Why supply-path optimization hasn’t lived up to its promise
The practice of supply-path optimization came about as a way to remove anonymity in the digital advertising supply chain and exert more buyer control over how impressions are bought. But despite its potential, SPO never lived up to the hype it first generated.
In fact, it has struggled to have a widespread impact on the ad tech industry, according to seven ad tech executives interviewed for this article. With advertisers lacking the expertise needed to pull off SPO, a raft of ad tech vendors supporting the practice but not enforcing it, questions about the neutrality of agencies adopting the practice and a lack of tools needed to do it properly, the notion that it is a paean of programmatic progress has been steadily undermined.
SPO was devised as a way to counter some of the unintentional side effects caused by the introduction of header bidding five years ago. Demand-side platforms went from handling one bid request at a time to around 20 from different exchanges thanks to header bidding. Lesser-known exchanges that were previously in the shadows came into the mix, creating multiple routes to the same impression. SPO was created to untangle this and make it easier to see who sold what impression.
Trouble was, no one on the buy or sell sides ever agreed on a common definition for what it does and who stood to benefit from it. Buyers thought SPO insights would help them negotiate better terms with vendors and reduce the number of times they inadvertently bid multiple times on the same impression, while sellers saw it as a way to understand how DSPs bid on impressions to increase their chances of making a sale.
It’s debatable as to whether SPO at scale has been possible for any of those stakeholders yet, according to Tom Kershaw, CTO at The Rubicon Project. “SPO has been effective, but it’s also been a manual process of making cuts and tweaks to supply sources,” said Kershaw. “In an industry that’s doing billions of transactions an hour making changes manually doesn’t work. The more we do manually, the worse off we tend to be in ad tech.”
SPO boils down to this: In a programmatic market littered with vendors selling the same impressions, savvy buyers know which sellers to pick and why because they have data on the best route to them and what a fair price is to pay for ads. It’s a simple concept that’s deceptively hard to do. Early attempts at SPO were neither sophisticated nor straightforward. For instance, buyers would have to go to extreme lengths like shutting off or opening up entire exchanges to find out who they bought from. It was a practice reserved only for the smartest programmatic buyers. And yet many of those early efforts were deemed smart because they were built on commercial relationships and intuition, not because the buyer had the inside track on sellers.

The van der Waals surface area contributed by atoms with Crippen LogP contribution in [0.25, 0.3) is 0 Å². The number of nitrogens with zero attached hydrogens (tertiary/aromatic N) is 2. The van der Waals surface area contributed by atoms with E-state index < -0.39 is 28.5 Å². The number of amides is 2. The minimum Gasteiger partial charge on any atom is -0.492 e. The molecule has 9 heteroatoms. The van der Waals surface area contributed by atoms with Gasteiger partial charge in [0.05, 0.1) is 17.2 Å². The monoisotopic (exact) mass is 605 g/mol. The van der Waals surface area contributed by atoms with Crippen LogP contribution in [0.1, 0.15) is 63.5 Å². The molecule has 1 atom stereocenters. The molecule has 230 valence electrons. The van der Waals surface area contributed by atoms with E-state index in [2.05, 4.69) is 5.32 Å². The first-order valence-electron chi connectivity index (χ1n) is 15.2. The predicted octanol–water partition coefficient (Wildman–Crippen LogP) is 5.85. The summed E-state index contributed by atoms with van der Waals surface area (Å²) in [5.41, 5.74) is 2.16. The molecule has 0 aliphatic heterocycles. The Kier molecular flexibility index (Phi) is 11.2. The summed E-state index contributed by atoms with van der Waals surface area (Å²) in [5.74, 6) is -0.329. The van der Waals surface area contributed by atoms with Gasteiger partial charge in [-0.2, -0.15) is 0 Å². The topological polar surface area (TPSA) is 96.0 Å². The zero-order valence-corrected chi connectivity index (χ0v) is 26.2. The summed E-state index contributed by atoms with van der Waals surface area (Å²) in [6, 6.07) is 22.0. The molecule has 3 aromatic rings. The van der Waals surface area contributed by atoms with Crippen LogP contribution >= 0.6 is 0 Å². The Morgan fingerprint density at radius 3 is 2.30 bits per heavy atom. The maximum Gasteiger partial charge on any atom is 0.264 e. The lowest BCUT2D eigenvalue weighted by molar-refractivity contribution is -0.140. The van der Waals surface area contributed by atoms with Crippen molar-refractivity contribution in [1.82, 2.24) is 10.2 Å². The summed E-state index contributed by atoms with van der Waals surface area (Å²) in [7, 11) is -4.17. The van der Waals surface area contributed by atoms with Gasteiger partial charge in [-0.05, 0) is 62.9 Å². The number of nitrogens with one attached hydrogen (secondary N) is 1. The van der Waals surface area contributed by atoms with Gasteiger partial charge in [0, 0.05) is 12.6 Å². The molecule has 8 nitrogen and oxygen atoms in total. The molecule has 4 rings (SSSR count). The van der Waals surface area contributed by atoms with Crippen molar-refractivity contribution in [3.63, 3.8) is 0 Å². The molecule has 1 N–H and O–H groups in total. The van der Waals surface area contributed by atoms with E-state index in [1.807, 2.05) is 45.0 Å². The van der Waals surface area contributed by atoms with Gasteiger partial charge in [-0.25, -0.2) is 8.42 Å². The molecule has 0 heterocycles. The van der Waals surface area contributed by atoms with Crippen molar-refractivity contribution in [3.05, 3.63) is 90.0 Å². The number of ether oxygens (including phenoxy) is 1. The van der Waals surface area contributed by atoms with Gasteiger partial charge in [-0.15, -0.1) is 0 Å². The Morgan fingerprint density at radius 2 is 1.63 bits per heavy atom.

It paved the way for a certain kind of SPO that let buyers buy impressions from a handful of trusted ad tech vendors. They’re trusted because they’ve promised to give the buyer a range of benefits from transparency on how much of their money goes to the publisher to discounts on CPMs in exchange for more of their budget. Agencies, not advertisers, have been the ones to drive this form of SPO as it extends their buying power to biddable media. GroupM, Havas and Goodway Group have used SPO this year to broker better deals with fewer supply-side platforms, for example.“Agencies are saying they want to limit the supply path because they want control over what they’re buying,” said Rajeev Goel CEO of PubMatic.